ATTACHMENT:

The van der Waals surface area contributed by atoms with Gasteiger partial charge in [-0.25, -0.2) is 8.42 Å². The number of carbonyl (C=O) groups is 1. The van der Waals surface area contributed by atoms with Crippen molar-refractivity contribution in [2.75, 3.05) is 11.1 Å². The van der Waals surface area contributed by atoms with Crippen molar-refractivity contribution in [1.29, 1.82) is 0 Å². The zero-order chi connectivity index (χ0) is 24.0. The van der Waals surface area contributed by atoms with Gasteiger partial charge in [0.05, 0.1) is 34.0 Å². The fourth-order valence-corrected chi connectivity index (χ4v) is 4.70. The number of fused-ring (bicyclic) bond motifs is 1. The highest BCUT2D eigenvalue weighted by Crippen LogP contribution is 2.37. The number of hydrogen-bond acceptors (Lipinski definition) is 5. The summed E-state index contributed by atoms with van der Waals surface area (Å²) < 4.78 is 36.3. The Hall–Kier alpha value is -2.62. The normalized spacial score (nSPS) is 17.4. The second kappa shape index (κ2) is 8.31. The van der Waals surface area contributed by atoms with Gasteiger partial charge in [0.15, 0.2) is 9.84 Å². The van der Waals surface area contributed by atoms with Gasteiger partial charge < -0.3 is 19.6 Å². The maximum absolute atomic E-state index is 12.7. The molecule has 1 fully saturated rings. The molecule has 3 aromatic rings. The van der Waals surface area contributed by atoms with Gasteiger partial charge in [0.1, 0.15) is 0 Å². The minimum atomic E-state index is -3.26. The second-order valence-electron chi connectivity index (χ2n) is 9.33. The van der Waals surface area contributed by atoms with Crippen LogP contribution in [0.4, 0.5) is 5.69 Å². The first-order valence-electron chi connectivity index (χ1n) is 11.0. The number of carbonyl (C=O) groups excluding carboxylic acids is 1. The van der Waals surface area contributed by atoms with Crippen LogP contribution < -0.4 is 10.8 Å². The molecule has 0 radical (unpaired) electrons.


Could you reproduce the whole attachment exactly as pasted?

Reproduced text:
The van der Waals surface area contributed by atoms with Gasteiger partial charge in [-0.25, -0.2) is 8.42 Å². The number of carbonyl (C=O) groups is 1. The van der Waals surface area contributed by atoms with Crippen molar-refractivity contribution in [2.75, 3.05) is 11.1 Å². The van der Waals surface area contributed by atoms with Crippen molar-refractivity contribution in [1.29, 1.82) is 0 Å². The zero-order chi connectivity index (χ0) is 24.0. The van der Waals surface area contributed by atoms with Gasteiger partial charge in [0.05, 0.1) is 34.0 Å². The fourth-order valence-corrected chi connectivity index (χ4v) is 4.70. The number of fused-ring (bicyclic) bond motifs is 1. The highest BCUT2D eigenvalue weighted by Crippen LogP contribution is 2.37. The number of hydrogen-bond acceptors (Lipinski definition) is 5. The summed E-state index contributed by atoms with van der Waals surface area (Å²) < 4.78 is 36.3. The Hall–Kier alpha value is -2.62. The normalized spacial score (nSPS) is 17.4. The second kappa shape index (κ2) is 8.31. The van der Waals surface area contributed by atoms with Gasteiger partial charge in [0.15, 0.2) is 9.84 Å². The van der Waals surface area contributed by atoms with Gasteiger partial charge < -0.3 is 19.6 Å². The maximum absolute atomic E-state index is 12.7. The molecule has 1 fully saturated rings. The molecule has 3 aromatic rings. The van der Waals surface area contributed by atoms with Gasteiger partial charge in [0.1, 0.15) is 0 Å². The minimum atomic E-state index is -3.26. The second-order valence-electron chi connectivity index (χ2n) is 9.33. The van der Waals surface area contributed by atoms with Crippen LogP contribution in [0.4, 0.5) is 5.69 Å². The first-order valence-electron chi connectivity index (χ1n) is 11.0. The number of carbonyl (C=O) groups excluding carboxylic acids is 1. The van der Waals surface area contributed by atoms with Crippen LogP contribution < -0.4 is 10.8 Å². The molecule has 0 radical (unpaired) electrons.